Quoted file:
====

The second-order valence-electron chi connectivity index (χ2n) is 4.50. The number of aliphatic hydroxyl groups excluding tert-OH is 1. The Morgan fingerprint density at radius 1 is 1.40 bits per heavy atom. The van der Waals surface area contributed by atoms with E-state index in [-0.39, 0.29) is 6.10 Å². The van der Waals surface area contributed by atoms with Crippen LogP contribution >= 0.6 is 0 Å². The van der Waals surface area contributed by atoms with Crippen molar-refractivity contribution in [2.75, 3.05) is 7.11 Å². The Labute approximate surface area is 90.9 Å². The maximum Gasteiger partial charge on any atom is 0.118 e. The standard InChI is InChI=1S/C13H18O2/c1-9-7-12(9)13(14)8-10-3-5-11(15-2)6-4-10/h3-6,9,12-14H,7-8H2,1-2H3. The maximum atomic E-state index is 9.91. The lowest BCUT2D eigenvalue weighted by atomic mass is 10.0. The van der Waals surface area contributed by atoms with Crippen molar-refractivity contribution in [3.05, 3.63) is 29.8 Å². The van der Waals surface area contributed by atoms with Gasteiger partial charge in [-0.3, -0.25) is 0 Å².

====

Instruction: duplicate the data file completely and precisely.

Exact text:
The second-order valence-electron chi connectivity index (χ2n) is 4.50. The number of aliphatic hydroxyl groups excluding tert-OH is 1. The Morgan fingerprint density at radius 1 is 1.40 bits per heavy atom. The van der Waals surface area contributed by atoms with E-state index in [-0.39, 0.29) is 6.10 Å². The van der Waals surface area contributed by atoms with Crippen LogP contribution >= 0.6 is 0 Å². The van der Waals surface area contributed by atoms with Crippen molar-refractivity contribution in [2.75, 3.05) is 7.11 Å². The Labute approximate surface area is 90.9 Å². The maximum Gasteiger partial charge on any atom is 0.118 e. The standard InChI is InChI=1S/C13H18O2/c1-9-7-12(9)13(14)8-10-3-5-11(15-2)6-4-10/h3-6,9,12-14H,7-8H2,1-2H3. The maximum atomic E-state index is 9.91. The lowest BCUT2D eigenvalue weighted by atomic mass is 10.0. The van der Waals surface area contributed by atoms with Crippen molar-refractivity contribution in [3.05, 3.63) is 29.8 Å². The van der Waals surface area contributed by atoms with Gasteiger partial charge in [-0.3, -0.25) is 0 Å².